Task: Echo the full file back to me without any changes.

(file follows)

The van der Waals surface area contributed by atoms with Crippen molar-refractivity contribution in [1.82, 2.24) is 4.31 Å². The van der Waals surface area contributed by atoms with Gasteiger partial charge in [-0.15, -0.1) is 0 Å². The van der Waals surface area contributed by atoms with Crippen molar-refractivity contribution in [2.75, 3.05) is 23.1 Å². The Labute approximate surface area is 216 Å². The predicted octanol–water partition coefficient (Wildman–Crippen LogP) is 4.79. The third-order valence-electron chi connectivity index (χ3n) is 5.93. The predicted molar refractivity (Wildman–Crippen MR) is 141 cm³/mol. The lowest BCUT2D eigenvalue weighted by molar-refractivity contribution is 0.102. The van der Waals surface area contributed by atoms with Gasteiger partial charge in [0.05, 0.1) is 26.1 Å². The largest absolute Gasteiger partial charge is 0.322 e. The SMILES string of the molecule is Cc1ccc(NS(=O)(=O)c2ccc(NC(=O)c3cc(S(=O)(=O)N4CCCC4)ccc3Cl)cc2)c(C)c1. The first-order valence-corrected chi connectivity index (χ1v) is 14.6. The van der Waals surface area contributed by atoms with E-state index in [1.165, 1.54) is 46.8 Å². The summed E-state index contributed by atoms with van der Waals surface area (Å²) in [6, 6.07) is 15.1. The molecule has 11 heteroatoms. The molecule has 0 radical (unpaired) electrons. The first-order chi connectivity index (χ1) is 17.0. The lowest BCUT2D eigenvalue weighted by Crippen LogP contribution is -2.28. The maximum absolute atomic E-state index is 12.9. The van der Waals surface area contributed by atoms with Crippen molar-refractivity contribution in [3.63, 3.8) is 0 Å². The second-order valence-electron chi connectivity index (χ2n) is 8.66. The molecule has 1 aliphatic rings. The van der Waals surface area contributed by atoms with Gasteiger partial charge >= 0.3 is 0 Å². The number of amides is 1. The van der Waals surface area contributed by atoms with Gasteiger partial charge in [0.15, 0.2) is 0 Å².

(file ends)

The van der Waals surface area contributed by atoms with Crippen molar-refractivity contribution in [1.82, 2.24) is 4.31 Å². The van der Waals surface area contributed by atoms with Gasteiger partial charge in [-0.15, -0.1) is 0 Å². The van der Waals surface area contributed by atoms with Crippen molar-refractivity contribution in [2.75, 3.05) is 23.1 Å². The Labute approximate surface area is 216 Å². The predicted octanol–water partition coefficient (Wildman–Crippen LogP) is 4.79. The third-order valence-electron chi connectivity index (χ3n) is 5.93. The predicted molar refractivity (Wildman–Crippen MR) is 141 cm³/mol. The lowest BCUT2D eigenvalue weighted by molar-refractivity contribution is 0.102. The van der Waals surface area contributed by atoms with Gasteiger partial charge in [0.05, 0.1) is 26.1 Å². The largest absolute Gasteiger partial charge is 0.322 e. The SMILES string of the molecule is Cc1ccc(NS(=O)(=O)c2ccc(NC(=O)c3cc(S(=O)(=O)N4CCCC4)ccc3Cl)cc2)c(C)c1. The first-order valence-corrected chi connectivity index (χ1v) is 14.6. The van der Waals surface area contributed by atoms with E-state index in [1.165, 1.54) is 46.8 Å². The summed E-state index contributed by atoms with van der Waals surface area (Å²) in [6, 6.07) is 15.1. The molecule has 11 heteroatoms. The molecule has 0 radical (unpaired) electrons. The first-order chi connectivity index (χ1) is 17.0. The lowest BCUT2D eigenvalue weighted by Crippen LogP contribution is -2.28. The maximum absolute atomic E-state index is 12.9. The van der Waals surface area contributed by atoms with Crippen molar-refractivity contribution in [3.63, 3.8) is 0 Å². The second-order valence-electron chi connectivity index (χ2n) is 8.66. The molecule has 1 aliphatic rings. The van der Waals surface area contributed by atoms with Gasteiger partial charge >= 0.3 is 0 Å². The number of amides is 1. The van der Waals surface area contributed by atoms with Gasteiger partial charge in [0.15, 0.2) is 0 Å².